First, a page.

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Forced Induction Turbo, Supercharger, Methanol, Nitrous


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Old 03-26-2013, 06:04 PM   #1
Shankenstein
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Electric Turbocharger

Purely hypothetical discussion ahead. Turn back all ye who may say "this is stupid!"

If an exhaust turbine and wastegate are installed on our engine, what is an example of turbine shaft torque and speed? How much energy (temperature and pressure above atmospheric) can be used for regeneration?

Two options for generating power:
- gear down heavily and employ a high-output alternator
- run a DC electric motor in reverse

Similarly, can an intake compressor be run from a DC motor? Not talking the tiny electric superchargers on eBay... I'm talking voltage step-up + 1/2 hp dc motor + centrifugal/twin screw compressor (a la Vortech).

The idea has been tossed around by Subaru: HERE for the next WRX.

I'm just trying to wrap my head around how challenging this would be.

Potential issues:
- Sizing a battery/capacitor bank
- Management of alternator clutching
- Management of battery/capacitor bank discharge rate
- Integrated BOV with instant pressure relief (compressor motor braking)
- Cost and hardware weight would be high.

Potential awesome:
- No lag, as long as you've got battery power.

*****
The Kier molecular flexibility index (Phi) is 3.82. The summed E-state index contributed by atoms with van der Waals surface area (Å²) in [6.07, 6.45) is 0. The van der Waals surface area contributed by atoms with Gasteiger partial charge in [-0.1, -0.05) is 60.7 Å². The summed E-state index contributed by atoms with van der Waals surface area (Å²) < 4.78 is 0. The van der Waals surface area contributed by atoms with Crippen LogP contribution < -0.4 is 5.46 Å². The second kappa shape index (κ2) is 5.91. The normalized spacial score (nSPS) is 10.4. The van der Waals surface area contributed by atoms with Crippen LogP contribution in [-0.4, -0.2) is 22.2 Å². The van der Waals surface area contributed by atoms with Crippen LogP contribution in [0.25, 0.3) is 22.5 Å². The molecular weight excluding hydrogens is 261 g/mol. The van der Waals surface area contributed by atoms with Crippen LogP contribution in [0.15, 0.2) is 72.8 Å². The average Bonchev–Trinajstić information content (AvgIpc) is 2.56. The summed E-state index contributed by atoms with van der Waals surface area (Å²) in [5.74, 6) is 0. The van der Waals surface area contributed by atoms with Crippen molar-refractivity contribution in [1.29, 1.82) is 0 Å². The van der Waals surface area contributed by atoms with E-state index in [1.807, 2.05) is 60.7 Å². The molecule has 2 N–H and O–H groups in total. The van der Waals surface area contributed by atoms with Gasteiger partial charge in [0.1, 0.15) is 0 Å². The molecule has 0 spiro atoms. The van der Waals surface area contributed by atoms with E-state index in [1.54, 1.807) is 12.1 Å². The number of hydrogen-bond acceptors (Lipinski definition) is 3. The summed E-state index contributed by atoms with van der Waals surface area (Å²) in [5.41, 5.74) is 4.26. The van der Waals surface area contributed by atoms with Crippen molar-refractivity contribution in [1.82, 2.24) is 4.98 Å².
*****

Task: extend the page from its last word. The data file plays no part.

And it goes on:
- Boost pressure can be closely controlled via dedicated feedback controller.
- The system can be switched to "ECO" mode for regenerating energy to supplement the alternator (would require an isolator for starting battery).
- The system can be switched off completely.
- Combination of the above. ECO mode during low load, low rpm driving. Instantly switch on above X% load.

Comments? Discussion?
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Old 03-26-2013, 07:04 PM   #2
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too many fancy words for me.
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Old 03-26-2013, 07:10 PM   #3
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Old 03-26-2013, 07:16 PM   #4
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I am definitely interested in seeing the results of this.
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Old 03-26-2013, 07:22 PM   #5
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There's been a lot talk about this from BMW aswell, though I haven't seen anything in a while. One of the biggest problems was moving the electrical power around at the current 12 volt automotive standard. A few OEM's were lobbying to move to 48 volt systems, or even 48 volt partial systems. It seemed from what I read that the infrastructure became a lot more manageable at the voltage.
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Old 03-26-2013, 07:28 PM   #6
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to keep power up couldn't you essentially make an alternator that is dedicated to power the electric super/turbo charger?
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Old 03-26-2013, 07:35 PM   #7
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Quote:
Originally Posted by frostbitten View Post
to keep power up couldn't you essentially make an alternator that is dedicated to power the electric super/turbo charger?
At that point it just becomes a supercharger with a remote pulley.....